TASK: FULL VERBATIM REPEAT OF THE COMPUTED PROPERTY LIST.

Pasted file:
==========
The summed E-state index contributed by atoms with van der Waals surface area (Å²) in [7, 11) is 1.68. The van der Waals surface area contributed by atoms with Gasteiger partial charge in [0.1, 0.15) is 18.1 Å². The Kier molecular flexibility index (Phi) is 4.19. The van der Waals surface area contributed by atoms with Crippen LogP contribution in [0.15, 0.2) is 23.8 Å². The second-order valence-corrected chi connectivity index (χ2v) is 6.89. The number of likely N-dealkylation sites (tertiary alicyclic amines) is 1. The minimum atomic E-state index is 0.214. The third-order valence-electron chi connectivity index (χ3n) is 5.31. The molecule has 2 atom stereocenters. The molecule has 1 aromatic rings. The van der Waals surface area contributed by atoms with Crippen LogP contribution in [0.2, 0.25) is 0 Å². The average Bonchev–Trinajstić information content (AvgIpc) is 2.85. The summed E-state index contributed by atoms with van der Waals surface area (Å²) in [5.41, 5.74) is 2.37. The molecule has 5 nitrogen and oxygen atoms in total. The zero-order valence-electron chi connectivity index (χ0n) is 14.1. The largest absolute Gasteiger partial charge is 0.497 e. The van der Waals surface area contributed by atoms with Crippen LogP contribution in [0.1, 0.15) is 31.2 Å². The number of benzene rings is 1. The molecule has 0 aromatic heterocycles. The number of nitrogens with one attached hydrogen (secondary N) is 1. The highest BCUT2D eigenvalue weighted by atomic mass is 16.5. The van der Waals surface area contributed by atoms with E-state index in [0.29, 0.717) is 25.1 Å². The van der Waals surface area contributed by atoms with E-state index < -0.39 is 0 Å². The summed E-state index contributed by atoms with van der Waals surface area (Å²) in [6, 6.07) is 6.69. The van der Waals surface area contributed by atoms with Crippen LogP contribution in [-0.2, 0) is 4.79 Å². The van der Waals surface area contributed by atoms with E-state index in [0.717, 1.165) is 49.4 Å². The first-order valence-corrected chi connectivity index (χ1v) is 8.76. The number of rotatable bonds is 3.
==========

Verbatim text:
The summed E-state index contributed by atoms with van der Waals surface area (Å²) in [7, 11) is 1.68. The van der Waals surface area contributed by atoms with Gasteiger partial charge in [0.1, 0.15) is 18.1 Å². The Kier molecular flexibility index (Phi) is 4.19. The van der Waals surface area contributed by atoms with Crippen LogP contribution in [0.15, 0.2) is 23.8 Å². The second-order valence-corrected chi connectivity index (χ2v) is 6.89. The number of likely N-dealkylation sites (tertiary alicyclic amines) is 1. The minimum atomic E-state index is 0.214. The third-order valence-electron chi connectivity index (χ3n) is 5.31. The molecule has 2 atom stereocenters. The molecule has 1 aromatic rings. The van der Waals surface area contributed by atoms with Crippen LogP contribution in [0.2, 0.25) is 0 Å². The average Bonchev–Trinajstić information content (AvgIpc) is 2.85. The summed E-state index contributed by atoms with van der Waals surface area (Å²) in [5.41, 5.74) is 2.37. The molecule has 5 nitrogen and oxygen atoms in total. The zero-order valence-electron chi connectivity index (χ0n) is 14.1. The largest absolute Gasteiger partial charge is 0.497 e. The van der Waals surface area contributed by atoms with Crippen LogP contribution in [0.1, 0.15) is 31.2 Å². The number of benzene rings is 1. The molecule has 0 aromatic heterocycles. The number of nitrogens with one attached hydrogen (secondary N) is 1. The highest BCUT2D eigenvalue weighted by atomic mass is 16.5. The van der Waals surface area contributed by atoms with E-state index in [0.29, 0.717) is 25.1 Å². The van der Waals surface area contributed by atoms with E-state index < -0.39 is 0 Å². The summed E-state index contributed by atoms with van der Waals surface area (Å²) in [6, 6.07) is 6.69. The van der Waals surface area contributed by atoms with Crippen LogP contribution in [-0.2, 0) is 4.79 Å². The van der Waals surface area contributed by atoms with E-state index in [0.717, 1.165) is 49.4 Å². The first-order valence-corrected chi connectivity index (χ1v) is 8.76. The number of rotatable bonds is 3.